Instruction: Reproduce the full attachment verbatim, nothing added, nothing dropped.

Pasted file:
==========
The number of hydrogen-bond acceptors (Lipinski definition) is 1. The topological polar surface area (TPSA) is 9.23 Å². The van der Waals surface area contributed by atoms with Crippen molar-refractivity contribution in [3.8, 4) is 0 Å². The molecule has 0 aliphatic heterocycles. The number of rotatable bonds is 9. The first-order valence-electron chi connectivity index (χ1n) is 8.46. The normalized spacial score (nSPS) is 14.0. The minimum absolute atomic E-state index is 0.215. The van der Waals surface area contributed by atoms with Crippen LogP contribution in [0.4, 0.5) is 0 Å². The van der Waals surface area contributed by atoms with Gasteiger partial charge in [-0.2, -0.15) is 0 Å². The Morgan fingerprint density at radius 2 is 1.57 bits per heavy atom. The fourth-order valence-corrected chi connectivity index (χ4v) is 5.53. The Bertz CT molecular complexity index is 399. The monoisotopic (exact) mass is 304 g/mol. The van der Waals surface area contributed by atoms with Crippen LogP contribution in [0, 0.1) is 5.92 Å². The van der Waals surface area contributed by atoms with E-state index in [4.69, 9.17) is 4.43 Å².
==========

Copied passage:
The number of hydrogen-bond acceptors (Lipinski definition) is 1. The topological polar surface area (TPSA) is 9.23 Å². The van der Waals surface area contributed by atoms with Crippen molar-refractivity contribution in [3.8, 4) is 0 Å². The molecule has 0 aliphatic heterocycles. The number of rotatable bonds is 9. The first-order valence-electron chi connectivity index (χ1n) is 8.46. The normalized spacial score (nSPS) is 14.0. The minimum absolute atomic E-state index is 0.215. The van der Waals surface area contributed by atoms with Crippen LogP contribution in [0.4, 0.5) is 0 Å². The van der Waals surface area contributed by atoms with Gasteiger partial charge in [-0.2, -0.15) is 0 Å². The Morgan fingerprint density at radius 2 is 1.57 bits per heavy atom. The fourth-order valence-corrected chi connectivity index (χ4v) is 5.53. The Bertz CT molecular complexity index is 399. The monoisotopic (exact) mass is 304 g/mol. The van der Waals surface area contributed by atoms with Crippen LogP contribution in [0, 0.1) is 5.92 Å². The van der Waals surface area contributed by atoms with E-state index in [4.69, 9.17) is 4.43 Å².